Art. XXIV. Von Gottes Sohn, der Welt Heiland, l$e. i.e. Of the Son of God, the Saviour of the World: according to the Gospel of John. Together with a Rule for harmonizing our Gospels from their Origin and Order. By J. G. Herder. Small 8vo. pp.416. Riga. 1707.
Tf Erder may be characterised as the Plato of the Christian world. His blooming and ardent diction, and his graceful imagination, uniformly cling in devout ecstasy about those passages of the sacred writings, which are adapted to command
Qjl 3 onr our loftiest veneration, or to sympathise with our finest feelings. Yet he employs them rather like the mythological allusions and parabolic instructions of an eloquent moralist, than as lessons of experience or dogmata of revelation. He almost professes to conceal, beneath the enthusiasm of a Wesley, the scepticism of a Hume. He binds his brow, indeed, with the clusters of Engedi, strews along his path the roses of Sharon, and culls the sweetest lilies of the valley of Tirzah: but he cmploys them rather as the gift of human than of angelic hands, rather as the luxuries of taste than of faith. With him, Magdalena, Salome, and the younger Maria, rather resemble the clad Graces pursuing Apollo in the dance, and scattering perfumes in his way; or the Gopia listening with mingled love and devotion to the hymnings of Krishen; while Cama strains his cany bow, and mixes for the nuptial feast his cup of fivefold joy —than those simple, innocent, pure, and holy, but somewhat awful forms, in which we are accustomed to embody the saints of our church. His erudition, classical and oriental, gives a weight—and his almost voluptuously poetical imagery imparts a fascination—to his points of view, which disarm Philosophy of her spear and Superstition of her shield. He seems inclined to institute a paganised antinomian Christianity; and to make the feared gods of the vulgar into the beloved divinities of the cultivated. Had Sir William jones been the founder of a new sect, he would have taught the religion of HERDER". - - If our time and space would permit, we could with pleasure translate this little book throughout. Under that impossibility, however, we must reluctantly content ourselves with heartily recommending the undertaking to any person who feels himself capable of it: but it requires no inferior knowlege and aptitude, in both languages, to adapt the work itself to the perusal of all who wish to know, at last, if not already informed, what “ Humanizing Christianity” means. A few passages of introductory matter, , to the following effect, present themselves on opening the book: • Simplicity with deep import is the highest beauty of the human character, and of human writings. They attract with irresistible charms, not only by what they communicate, but by their inherent nature and manner. A nameless quality hovers round them, the silent magic of their own existence. - - • That the gospel of John bears this character, the Christian history of all ages has clearly shewn. The coldest dogmatizer and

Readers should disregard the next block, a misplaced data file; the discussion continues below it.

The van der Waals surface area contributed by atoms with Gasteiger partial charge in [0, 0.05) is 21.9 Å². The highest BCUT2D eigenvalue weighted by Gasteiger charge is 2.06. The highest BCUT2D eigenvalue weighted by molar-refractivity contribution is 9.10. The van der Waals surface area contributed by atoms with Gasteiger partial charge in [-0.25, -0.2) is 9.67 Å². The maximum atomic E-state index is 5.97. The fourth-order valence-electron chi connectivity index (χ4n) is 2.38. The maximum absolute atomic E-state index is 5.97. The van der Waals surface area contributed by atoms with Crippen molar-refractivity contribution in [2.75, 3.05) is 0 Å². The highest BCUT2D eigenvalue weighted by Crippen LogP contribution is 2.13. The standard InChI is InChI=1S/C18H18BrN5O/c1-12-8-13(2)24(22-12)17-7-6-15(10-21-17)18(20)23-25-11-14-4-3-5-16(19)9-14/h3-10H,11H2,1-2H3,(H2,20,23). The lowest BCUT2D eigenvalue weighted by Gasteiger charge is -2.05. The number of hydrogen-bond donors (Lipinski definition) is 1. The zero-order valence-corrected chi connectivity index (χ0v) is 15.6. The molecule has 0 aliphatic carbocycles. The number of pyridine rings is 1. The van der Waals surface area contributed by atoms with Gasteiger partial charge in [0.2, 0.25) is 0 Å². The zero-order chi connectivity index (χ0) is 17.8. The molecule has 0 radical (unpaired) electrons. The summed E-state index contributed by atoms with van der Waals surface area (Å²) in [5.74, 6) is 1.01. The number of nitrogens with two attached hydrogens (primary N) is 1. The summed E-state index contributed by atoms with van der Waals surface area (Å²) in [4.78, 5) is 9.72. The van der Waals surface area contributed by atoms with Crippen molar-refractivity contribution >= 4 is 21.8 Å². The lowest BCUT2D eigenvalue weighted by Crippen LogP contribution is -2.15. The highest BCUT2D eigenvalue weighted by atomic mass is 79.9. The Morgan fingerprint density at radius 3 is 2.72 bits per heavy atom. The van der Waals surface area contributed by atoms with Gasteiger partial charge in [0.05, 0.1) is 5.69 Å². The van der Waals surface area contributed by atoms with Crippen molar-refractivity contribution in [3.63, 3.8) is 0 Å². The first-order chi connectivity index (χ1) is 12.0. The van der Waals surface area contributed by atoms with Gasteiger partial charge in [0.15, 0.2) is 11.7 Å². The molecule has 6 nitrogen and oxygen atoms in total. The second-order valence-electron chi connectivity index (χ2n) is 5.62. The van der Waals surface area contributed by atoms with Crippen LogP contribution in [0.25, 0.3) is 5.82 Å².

* This celebrated author was born in 1742 at Mohrungen in Prussia, and is now superintendant (or bishop) of the reformed church the hottest mystic have both equally found in him what they sought. The rich simplicity of the words of John were to them the text of copious commentaries.
in Weimar. - . . . - the
• It was natural that in these they should often deliver their own tentiments, wishes, and fancies. John, in his time, must have said, or at least implied, what they wished him to have said for their time, for their heart, or their pen.
'Yet his simplicity demands the purest representation:—his gold will not mix with baser metals;—and has he been the only author, who, with the greatest perspicuity of design, has been obliged to re* main misunderstood?
* Truth must spontaneously present herself. If my representation be true, then a multitude of artificial opinions concerning this gospel immediately disappear, as foreign to it; nay, his creed of Christianity is unsuitable to any sect. Light remains light, into whatever place it may shine.
'If I have clearly delineated this clear conception of John, and should find but one who acknowlegrd it with me; O! my brother, what would all party spirit, all hypocrisy, all obscurity, be thenceforth to us?